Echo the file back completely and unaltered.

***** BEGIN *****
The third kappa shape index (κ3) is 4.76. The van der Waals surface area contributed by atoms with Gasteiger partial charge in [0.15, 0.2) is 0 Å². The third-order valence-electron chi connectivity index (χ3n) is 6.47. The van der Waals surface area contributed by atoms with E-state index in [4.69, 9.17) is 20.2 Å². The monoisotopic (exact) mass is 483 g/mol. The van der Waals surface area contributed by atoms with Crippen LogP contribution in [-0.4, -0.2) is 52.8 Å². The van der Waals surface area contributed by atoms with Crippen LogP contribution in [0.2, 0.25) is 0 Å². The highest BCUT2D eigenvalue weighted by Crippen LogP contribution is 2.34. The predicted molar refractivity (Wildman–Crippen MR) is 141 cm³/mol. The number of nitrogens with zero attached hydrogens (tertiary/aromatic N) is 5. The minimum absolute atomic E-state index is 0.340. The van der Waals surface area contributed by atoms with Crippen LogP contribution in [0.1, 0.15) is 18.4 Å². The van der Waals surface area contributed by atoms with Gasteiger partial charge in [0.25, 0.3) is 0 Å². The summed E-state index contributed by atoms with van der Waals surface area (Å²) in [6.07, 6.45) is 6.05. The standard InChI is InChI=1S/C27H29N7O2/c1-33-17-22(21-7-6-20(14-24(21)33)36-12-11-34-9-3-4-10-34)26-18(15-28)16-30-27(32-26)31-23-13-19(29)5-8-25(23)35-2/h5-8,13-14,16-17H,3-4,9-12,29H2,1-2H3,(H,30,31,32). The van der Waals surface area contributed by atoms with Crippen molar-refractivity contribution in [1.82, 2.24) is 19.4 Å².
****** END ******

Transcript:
The third kappa shape index (κ3) is 4.76. The van der Waals surface area contributed by atoms with Gasteiger partial charge in [0.15, 0.2) is 0 Å². The third-order valence-electron chi connectivity index (χ3n) is 6.47. The van der Waals surface area contributed by atoms with E-state index in [4.69, 9.17) is 20.2 Å². The monoisotopic (exact) mass is 483 g/mol. The van der Waals surface area contributed by atoms with Crippen LogP contribution in [-0.4, -0.2) is 52.8 Å². The van der Waals surface area contributed by atoms with Crippen LogP contribution in [0.2, 0.25) is 0 Å². The highest BCUT2D eigenvalue weighted by Crippen LogP contribution is 2.34. The predicted molar refractivity (Wildman–Crippen MR) is 141 cm³/mol. The number of nitrogens with zero attached hydrogens (tertiary/aromatic N) is 5. The minimum absolute atomic E-state index is 0.340. The van der Waals surface area contributed by atoms with Crippen LogP contribution in [0.1, 0.15) is 18.4 Å². The van der Waals surface area contributed by atoms with Gasteiger partial charge in [0.25, 0.3) is 0 Å². The summed E-state index contributed by atoms with van der Waals surface area (Å²) in [6.07, 6.45) is 6.05. The standard InChI is InChI=1S/C27H29N7O2/c1-33-17-22(21-7-6-20(14-24(21)33)36-12-11-34-9-3-4-10-34)26-18(15-28)16-30-27(32-26)31-23-13-19(29)5-8-25(23)35-2/h5-8,13-14,16-17H,3-4,9-12,29H2,1-2H3,(H,30,31,32). The van der Waals surface area contributed by atoms with Crippen molar-refractivity contribution in [1.82, 2.24) is 19.4 Å².